Massive, long bone cut from the short rib. Lots of meat. Overcooked and mushy again because of how they held them. Seasoning was ok, though, and the smoke flavor was good and prominent, however.

          Overpriced? Have you ever priced out a rack of 3-bone short ribs? Even at wholesale, it's borderline criminal. At wholesale, a 3 bone rack of shortribs is $30 - 40.

          1. re: Professor Salt

            I liked the beef rib the one time I bought it, but I prefer the brisket. The brisket at Smoke City has always been fantastic and I also like their hot links.

            The baby back ribs, on the other hand, did suck the time I tried them.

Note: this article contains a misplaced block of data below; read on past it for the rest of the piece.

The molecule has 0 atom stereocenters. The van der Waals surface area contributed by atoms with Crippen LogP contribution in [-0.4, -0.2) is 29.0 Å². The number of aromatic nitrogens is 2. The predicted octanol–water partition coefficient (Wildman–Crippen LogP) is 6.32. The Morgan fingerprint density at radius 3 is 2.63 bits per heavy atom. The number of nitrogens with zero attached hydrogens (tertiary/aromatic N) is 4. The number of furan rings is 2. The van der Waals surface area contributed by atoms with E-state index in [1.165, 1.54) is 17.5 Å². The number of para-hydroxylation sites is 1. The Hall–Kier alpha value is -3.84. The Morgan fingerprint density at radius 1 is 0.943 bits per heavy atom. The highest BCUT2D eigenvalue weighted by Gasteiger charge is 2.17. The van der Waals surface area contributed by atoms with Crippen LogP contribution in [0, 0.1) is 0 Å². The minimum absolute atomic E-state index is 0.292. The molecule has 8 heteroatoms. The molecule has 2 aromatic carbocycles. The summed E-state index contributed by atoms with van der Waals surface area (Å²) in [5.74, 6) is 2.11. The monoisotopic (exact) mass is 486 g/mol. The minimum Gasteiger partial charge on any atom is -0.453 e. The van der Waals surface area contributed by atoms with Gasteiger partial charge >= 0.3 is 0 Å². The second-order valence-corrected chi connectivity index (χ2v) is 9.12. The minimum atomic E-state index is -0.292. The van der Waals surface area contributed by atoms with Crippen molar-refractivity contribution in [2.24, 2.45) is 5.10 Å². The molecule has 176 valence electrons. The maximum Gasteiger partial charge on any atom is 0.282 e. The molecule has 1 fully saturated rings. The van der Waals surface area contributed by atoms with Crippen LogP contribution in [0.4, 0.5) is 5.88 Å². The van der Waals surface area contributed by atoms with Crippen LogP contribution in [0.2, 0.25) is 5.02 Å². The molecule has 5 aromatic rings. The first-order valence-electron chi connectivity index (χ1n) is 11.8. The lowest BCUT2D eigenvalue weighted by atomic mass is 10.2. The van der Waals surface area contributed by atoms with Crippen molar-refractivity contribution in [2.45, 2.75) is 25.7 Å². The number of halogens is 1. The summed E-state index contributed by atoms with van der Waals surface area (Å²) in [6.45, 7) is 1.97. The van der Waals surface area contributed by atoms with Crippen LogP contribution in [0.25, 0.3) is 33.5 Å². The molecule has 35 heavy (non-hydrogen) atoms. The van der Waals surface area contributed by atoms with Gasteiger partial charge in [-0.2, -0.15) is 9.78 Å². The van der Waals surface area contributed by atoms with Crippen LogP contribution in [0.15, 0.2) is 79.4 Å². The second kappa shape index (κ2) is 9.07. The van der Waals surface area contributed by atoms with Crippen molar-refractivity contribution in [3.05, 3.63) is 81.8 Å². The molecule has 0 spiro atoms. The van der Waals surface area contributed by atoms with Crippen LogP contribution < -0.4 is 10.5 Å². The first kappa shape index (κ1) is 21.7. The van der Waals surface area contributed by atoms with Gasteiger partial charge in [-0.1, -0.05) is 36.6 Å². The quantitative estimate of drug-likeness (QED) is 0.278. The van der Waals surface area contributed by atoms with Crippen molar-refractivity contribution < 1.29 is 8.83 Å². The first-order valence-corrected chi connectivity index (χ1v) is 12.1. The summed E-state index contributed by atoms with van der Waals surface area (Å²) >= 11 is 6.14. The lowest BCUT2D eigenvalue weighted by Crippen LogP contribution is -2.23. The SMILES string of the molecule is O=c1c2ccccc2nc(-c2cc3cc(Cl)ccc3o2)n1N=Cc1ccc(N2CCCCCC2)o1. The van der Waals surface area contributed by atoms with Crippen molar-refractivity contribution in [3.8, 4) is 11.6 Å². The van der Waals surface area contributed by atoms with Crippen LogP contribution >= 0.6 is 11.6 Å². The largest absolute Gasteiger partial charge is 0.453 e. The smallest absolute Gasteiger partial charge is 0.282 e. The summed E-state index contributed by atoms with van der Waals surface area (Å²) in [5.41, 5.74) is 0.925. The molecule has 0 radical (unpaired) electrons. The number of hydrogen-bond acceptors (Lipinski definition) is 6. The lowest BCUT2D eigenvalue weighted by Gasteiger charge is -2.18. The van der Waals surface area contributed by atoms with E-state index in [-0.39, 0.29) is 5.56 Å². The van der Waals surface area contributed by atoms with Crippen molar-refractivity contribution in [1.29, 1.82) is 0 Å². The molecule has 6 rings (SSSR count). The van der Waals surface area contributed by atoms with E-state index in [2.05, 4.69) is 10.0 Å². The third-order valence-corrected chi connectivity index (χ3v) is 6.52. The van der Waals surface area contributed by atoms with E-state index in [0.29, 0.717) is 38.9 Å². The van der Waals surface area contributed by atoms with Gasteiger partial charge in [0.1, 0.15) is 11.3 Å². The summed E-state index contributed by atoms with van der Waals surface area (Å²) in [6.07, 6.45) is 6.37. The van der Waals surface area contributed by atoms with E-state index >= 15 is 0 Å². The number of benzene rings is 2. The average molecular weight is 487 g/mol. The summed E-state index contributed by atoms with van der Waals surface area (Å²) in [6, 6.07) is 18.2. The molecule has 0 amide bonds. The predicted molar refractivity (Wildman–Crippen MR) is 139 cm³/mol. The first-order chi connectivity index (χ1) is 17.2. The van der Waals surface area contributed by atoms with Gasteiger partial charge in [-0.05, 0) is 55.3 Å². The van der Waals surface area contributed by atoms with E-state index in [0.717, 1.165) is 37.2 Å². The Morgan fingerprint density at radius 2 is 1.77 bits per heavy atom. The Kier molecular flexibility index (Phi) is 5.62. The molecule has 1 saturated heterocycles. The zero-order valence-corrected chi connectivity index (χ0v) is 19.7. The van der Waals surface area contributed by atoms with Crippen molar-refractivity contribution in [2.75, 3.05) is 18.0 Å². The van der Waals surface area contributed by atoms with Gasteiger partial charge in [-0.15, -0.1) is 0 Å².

3. I think the pork ribs were fine. They weren't at all oversalted—maybe a bad batch. Not my favourite pork ribs but I don't love pork ribs anyway. The beef rib was... well, let's not mince words. If they'd cut off the meat from the beef ribs and told me it was the end of a pot roast I might have believed them. I liked the turkey, but it wouldn't occur to me to order turkey in a barbecue shack that specialises in beef. It was good, though—and I'd love to see them apply the same technique toward a pit ham.

        But the brisket was excellent, especially the "moist" brisket from the tip. I'd travel quite a distance for that brisket. I don't know that I'd drive past Bludso's for it, but if you're in, say, Pasadena, I'd drive the shorter distance to Smoke City. I certainly think it's better than Phillips, which has always been "it's okay for LA but it's not like the South."

        I loved the hot link. It actually had some texture rather than being an extra-smoky Hillshire Farms clone. I don't think I'd bother with the jalapeño hot link—the regular one was good enough.